Littering can be unintentional and it happens all around you. You see trash cans overflowing with waste spread around, plastic bottles left on the ground, or small broken down pieces of plastic at the beach. Littering happens everywhere and is often easy to ignore. However, the continuous mindset of “it’s only one plastic bag” or “someone else will pick it up” adds up as many people make the same assumptions. According to Keep America Beautiful, a non-profit organization, the most common types of litter are cigarette butts, paper, food wrappers, and sweets and napkins.
Littering, however, has an extremely negative impact on the environment. The plastic left on the ground can make its way to different ecosystems and be eaten by animals, be broken down into microplastics, and can harm many different species. In addition, plastic bags can be extremely harmful to the environment. Litter or trash can impact the structure of habitats. In oceans, trash can affect the homes that different species live in as well. Waste Management states that only one percent of plastic bags are recycled per year. For plastic that makes it to the ocean, marine life is in danger of consuming it or being caught in it. 100,000 marine species die from plastic bags annually. Not only does plastic in littered trash have harmful effects, but so do other forms of litter.
Littering may be a careless act that doesn’t seem like it has much impact, or might even happen by accident, but it adds up. Litter removal is a larger effort than you doing your part to find a place to throw away your trash or find reusable alternatives to single-use items.
10 Tips To Avoid Littering:
- Bring reusable tupperware and utensils: instead of bringing food in single-use bags or packaging, store it in reusable tupperware to avoid having to carry around trash with you if there isn’t a place to throw your trash away and to reduce your carbon footprint as well.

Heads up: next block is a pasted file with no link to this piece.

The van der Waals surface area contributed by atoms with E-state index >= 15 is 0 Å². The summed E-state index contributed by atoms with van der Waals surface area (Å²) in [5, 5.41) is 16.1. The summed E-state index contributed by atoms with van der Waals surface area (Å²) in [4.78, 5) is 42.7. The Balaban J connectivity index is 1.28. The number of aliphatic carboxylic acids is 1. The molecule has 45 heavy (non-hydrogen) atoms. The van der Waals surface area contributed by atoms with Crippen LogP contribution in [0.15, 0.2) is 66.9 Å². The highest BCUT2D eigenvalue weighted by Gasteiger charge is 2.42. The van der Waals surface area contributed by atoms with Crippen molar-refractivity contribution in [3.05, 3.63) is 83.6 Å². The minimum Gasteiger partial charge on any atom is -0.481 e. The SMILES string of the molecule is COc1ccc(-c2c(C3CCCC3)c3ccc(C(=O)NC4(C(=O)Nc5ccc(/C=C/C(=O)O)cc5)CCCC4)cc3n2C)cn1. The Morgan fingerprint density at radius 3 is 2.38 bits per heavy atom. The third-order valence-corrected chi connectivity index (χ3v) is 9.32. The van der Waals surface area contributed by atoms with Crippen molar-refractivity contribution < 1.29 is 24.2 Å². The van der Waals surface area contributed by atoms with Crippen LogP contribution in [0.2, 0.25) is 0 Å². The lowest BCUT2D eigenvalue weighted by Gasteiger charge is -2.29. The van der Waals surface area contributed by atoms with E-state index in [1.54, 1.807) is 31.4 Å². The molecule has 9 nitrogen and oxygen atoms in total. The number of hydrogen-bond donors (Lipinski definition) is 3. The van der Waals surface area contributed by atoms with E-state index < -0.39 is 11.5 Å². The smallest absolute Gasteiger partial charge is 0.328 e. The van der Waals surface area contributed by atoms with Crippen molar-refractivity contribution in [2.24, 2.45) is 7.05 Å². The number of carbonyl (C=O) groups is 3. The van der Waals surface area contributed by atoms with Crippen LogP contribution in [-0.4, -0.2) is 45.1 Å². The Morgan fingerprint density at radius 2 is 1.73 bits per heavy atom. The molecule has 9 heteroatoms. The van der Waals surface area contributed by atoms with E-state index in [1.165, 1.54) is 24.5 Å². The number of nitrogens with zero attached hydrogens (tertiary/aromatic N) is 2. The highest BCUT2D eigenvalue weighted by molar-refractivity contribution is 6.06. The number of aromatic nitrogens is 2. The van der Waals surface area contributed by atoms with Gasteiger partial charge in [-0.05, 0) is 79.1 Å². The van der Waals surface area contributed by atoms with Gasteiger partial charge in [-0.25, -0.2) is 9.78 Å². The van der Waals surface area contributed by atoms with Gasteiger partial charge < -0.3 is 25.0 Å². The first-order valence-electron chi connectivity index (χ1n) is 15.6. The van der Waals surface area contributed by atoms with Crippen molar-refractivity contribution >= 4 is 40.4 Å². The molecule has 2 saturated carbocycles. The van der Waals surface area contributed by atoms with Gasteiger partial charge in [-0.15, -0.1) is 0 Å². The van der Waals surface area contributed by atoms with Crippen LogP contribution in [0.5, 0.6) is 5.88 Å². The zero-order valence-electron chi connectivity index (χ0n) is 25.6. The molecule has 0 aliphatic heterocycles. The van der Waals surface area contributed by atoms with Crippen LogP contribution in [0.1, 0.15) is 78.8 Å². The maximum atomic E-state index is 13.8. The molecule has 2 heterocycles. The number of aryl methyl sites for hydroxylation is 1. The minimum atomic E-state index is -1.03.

- Organize your trash: if you do have trash and you are in a place without a trash can, make sure to have a place acting as a temporary trash can or bag to make sure that you don’t accidentally leave trash behind. In addition, if it is windy, having a place to store the lightweight trash can avoid having it blow away.
- Know which products go in the trash vs in the recycling vs in the compost bins: many people put the wrong items into the wrong bins. General items that go into recycling bins include paper, cans, unbroken glass, and plastic that doesn’t crinkle (ex. water bottles vs plastic bag). It is very important that what you put in the recycling bin doesn’t have any food and is clean and dry. General items that go in trash bins include food storage (pizza boxes, candy wrappers, etc.), plastic bags, and used napkins. Some items that go in composting bins are grass clippings, non-animal product food scraps, leaves, and pet bedding for herbivores only. If you have a garden, consider composting yourself to make soil for your yard. However, what you put in compost, recycling, and trash bins varies depending on where you live.
- Remind others if you see them littering: if you are hanging out with friends or family and you see them littering or if they drop some trash on accident, pick it up yourself or remind them to hold onto it until there is a place to throw it away.
- Participate in clean-ups: while this doesn’t fix the problem itself, it does improve the way an environment looks as well as helps prevent animals from being harmed from that trash.
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“Here’s What You Can — and Can’t — Put in Your Recycling Bin.” Abc10.com, http://www.abc10.com/article/news/local/heres-what-you-can-and-cant-put-in-your-recycling-bin/103-433146234.
May, Ashley. “Worst Types of Litter: Plastic Straws Not Even in the Top 5.” USA TODAY, USA TODAY, 9 Aug. 2018, http://www.usatoday.com/story/news/nation-now/2018/08/09/plastic-straws-litter-common-trash-common-america/840806002/.
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US EPA,OW. “Impacts of Mismanaged Trash | US EPA.” US EPA, 7 Mar. 2019, http://www.epa.gov/trash-free-waters/impacts-mismanaged-trash.
“What to Compost (Ingredients) | Planet Natural.” Planet Natural, 2019, http://www.planetnatural.com/composting-101/making/what-to-use/.